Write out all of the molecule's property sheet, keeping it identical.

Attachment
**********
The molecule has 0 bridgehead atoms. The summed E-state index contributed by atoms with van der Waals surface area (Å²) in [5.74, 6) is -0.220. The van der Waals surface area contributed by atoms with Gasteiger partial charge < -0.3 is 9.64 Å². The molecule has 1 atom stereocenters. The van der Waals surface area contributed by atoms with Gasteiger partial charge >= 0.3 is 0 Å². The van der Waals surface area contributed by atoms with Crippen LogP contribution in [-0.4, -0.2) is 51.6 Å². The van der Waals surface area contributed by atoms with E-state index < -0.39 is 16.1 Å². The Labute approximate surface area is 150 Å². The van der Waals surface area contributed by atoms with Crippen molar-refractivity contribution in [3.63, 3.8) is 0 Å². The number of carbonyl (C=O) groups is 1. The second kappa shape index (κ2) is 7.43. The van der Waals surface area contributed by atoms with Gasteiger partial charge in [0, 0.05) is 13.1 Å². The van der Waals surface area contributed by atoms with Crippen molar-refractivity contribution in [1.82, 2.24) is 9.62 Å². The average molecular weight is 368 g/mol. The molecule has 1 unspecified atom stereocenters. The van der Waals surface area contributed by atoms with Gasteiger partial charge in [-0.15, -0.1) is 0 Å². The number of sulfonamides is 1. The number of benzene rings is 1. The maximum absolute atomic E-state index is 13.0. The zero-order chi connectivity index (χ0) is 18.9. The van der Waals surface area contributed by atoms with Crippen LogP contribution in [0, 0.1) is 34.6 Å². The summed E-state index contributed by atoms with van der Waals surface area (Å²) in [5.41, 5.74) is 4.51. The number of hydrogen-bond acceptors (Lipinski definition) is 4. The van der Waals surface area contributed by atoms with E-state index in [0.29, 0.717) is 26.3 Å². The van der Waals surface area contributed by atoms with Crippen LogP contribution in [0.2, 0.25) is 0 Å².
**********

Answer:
The molecule has 0 bridgehead atoms. The summed E-state index contributed by atoms with van der Waals surface area (Å²) in [5.74, 6) is -0.220. The van der Waals surface area contributed by atoms with Gasteiger partial charge < -0.3 is 9.64 Å². The molecule has 1 atom stereocenters. The van der Waals surface area contributed by atoms with Gasteiger partial charge >= 0.3 is 0 Å². The van der Waals surface area contributed by atoms with Crippen LogP contribution in [-0.4, -0.2) is 51.6 Å². The van der Waals surface area contributed by atoms with E-state index < -0.39 is 16.1 Å². The Labute approximate surface area is 150 Å². The van der Waals surface area contributed by atoms with Crippen molar-refractivity contribution in [3.63, 3.8) is 0 Å². The number of carbonyl (C=O) groups is 1. The second kappa shape index (κ2) is 7.43. The van der Waals surface area contributed by atoms with Gasteiger partial charge in [0, 0.05) is 13.1 Å². The van der Waals surface area contributed by atoms with Crippen molar-refractivity contribution in [1.82, 2.24) is 9.62 Å². The average molecular weight is 368 g/mol. The molecule has 1 unspecified atom stereocenters. The van der Waals surface area contributed by atoms with Gasteiger partial charge in [-0.15, -0.1) is 0 Å². The number of sulfonamides is 1. The number of benzene rings is 1. The maximum absolute atomic E-state index is 13.0. The zero-order chi connectivity index (χ0) is 18.9. The van der Waals surface area contributed by atoms with Crippen LogP contribution in [0, 0.1) is 34.6 Å². The summed E-state index contributed by atoms with van der Waals surface area (Å²) in [5.41, 5.74) is 4.51. The number of hydrogen-bond acceptors (Lipinski definition) is 4. The van der Waals surface area contributed by atoms with E-state index in [0.29, 0.717) is 26.3 Å². The van der Waals surface area contributed by atoms with Crippen LogP contribution in [0.2, 0.25) is 0 Å².